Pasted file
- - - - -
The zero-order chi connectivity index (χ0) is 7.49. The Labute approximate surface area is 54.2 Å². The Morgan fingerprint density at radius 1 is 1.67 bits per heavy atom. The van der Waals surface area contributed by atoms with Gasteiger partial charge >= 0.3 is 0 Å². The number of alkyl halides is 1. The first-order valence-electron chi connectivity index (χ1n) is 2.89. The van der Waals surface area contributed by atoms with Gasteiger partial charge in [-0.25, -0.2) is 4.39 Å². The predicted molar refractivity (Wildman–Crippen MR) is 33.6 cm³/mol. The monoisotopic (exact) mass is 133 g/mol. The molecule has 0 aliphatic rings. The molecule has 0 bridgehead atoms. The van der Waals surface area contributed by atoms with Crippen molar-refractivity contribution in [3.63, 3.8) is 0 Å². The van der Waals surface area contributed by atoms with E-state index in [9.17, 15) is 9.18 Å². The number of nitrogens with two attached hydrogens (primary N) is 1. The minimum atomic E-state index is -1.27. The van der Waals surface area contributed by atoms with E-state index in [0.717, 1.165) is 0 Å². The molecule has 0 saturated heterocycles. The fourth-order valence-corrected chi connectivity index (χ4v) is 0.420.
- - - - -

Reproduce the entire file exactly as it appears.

The zero-order chi connectivity index (χ0) is 7.49. The Labute approximate surface area is 54.2 Å². The Morgan fingerprint density at radius 1 is 1.67 bits per heavy atom. The van der Waals surface area contributed by atoms with Gasteiger partial charge >= 0.3 is 0 Å². The number of alkyl halides is 1. The first-order valence-electron chi connectivity index (χ1n) is 2.89. The van der Waals surface area contributed by atoms with Gasteiger partial charge in [-0.25, -0.2) is 4.39 Å². The predicted molar refractivity (Wildman–Crippen MR) is 33.6 cm³/mol. The monoisotopic (exact) mass is 133 g/mol. The molecule has 0 aliphatic rings. The molecule has 0 bridgehead atoms. The van der Waals surface area contributed by atoms with Crippen molar-refractivity contribution in [3.63, 3.8) is 0 Å². The van der Waals surface area contributed by atoms with E-state index in [9.17, 15) is 9.18 Å². The number of nitrogens with two attached hydrogens (primary N) is 1. The minimum atomic E-state index is -1.27. The van der Waals surface area contributed by atoms with E-state index in [0.717, 1.165) is 0 Å². The molecule has 0 saturated heterocycles. The fourth-order valence-corrected chi connectivity index (χ4v) is 0.420.